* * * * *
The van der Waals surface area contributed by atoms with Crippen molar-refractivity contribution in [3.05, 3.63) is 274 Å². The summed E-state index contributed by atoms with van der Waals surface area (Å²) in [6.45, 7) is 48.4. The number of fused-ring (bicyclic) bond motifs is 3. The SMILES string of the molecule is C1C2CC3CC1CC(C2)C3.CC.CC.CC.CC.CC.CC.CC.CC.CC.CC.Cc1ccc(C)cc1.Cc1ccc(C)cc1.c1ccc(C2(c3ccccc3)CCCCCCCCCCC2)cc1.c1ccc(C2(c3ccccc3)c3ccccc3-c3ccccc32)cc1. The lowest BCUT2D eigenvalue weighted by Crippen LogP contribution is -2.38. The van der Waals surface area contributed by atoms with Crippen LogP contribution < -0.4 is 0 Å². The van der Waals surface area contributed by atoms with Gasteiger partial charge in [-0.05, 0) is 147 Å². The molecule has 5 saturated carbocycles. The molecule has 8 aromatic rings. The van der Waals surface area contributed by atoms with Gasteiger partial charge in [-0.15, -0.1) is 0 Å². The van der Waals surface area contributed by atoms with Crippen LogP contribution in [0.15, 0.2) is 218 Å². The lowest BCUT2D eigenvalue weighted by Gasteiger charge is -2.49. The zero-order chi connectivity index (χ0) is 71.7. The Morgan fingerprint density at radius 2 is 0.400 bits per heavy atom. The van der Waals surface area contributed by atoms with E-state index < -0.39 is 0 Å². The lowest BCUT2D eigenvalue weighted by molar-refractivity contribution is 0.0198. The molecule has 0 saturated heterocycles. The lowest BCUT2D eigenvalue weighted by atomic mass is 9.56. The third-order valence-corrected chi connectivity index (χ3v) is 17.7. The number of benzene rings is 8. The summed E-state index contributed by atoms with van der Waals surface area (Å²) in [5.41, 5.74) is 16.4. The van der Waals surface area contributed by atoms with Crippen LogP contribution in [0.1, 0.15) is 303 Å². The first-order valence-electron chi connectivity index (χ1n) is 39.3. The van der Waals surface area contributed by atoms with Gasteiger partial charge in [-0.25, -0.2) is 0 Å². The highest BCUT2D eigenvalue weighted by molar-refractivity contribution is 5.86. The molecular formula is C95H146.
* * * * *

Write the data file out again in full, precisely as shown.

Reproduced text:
The van der Waals surface area contributed by atoms with Crippen molar-refractivity contribution in [3.05, 3.63) is 274 Å². The summed E-state index contributed by atoms with van der Waals surface area (Å²) in [6.45, 7) is 48.4. The number of fused-ring (bicyclic) bond motifs is 3. The SMILES string of the molecule is C1C2CC3CC1CC(C2)C3.CC.CC.CC.CC.CC.CC.CC.CC.CC.CC.Cc1ccc(C)cc1.Cc1ccc(C)cc1.c1ccc(C2(c3ccccc3)CCCCCCCCCCC2)cc1.c1ccc(C2(c3ccccc3)c3ccccc3-c3ccccc32)cc1. The lowest BCUT2D eigenvalue weighted by Crippen LogP contribution is -2.38. The van der Waals surface area contributed by atoms with Crippen LogP contribution < -0.4 is 0 Å². The van der Waals surface area contributed by atoms with Gasteiger partial charge in [-0.05, 0) is 147 Å². The molecule has 5 saturated carbocycles. The molecule has 8 aromatic rings. The van der Waals surface area contributed by atoms with Gasteiger partial charge in [-0.15, -0.1) is 0 Å². The van der Waals surface area contributed by atoms with Crippen LogP contribution in [0.15, 0.2) is 218 Å². The lowest BCUT2D eigenvalue weighted by Gasteiger charge is -2.49. The zero-order chi connectivity index (χ0) is 71.7. The Morgan fingerprint density at radius 2 is 0.400 bits per heavy atom. The van der Waals surface area contributed by atoms with E-state index < -0.39 is 0 Å². The lowest BCUT2D eigenvalue weighted by molar-refractivity contribution is 0.0198. The molecule has 0 saturated heterocycles. The lowest BCUT2D eigenvalue weighted by atomic mass is 9.56. The third-order valence-corrected chi connectivity index (χ3v) is 17.7. The number of benzene rings is 8. The summed E-state index contributed by atoms with van der Waals surface area (Å²) in [5.41, 5.74) is 16.4. The van der Waals surface area contributed by atoms with Crippen LogP contribution in [0.1, 0.15) is 303 Å². The first-order valence-electron chi connectivity index (χ1n) is 39.3. The van der Waals surface area contributed by atoms with Gasteiger partial charge in [-0.25, -0.2) is 0 Å². The highest BCUT2D eigenvalue weighted by molar-refractivity contribution is 5.86. The molecular formula is C95H146.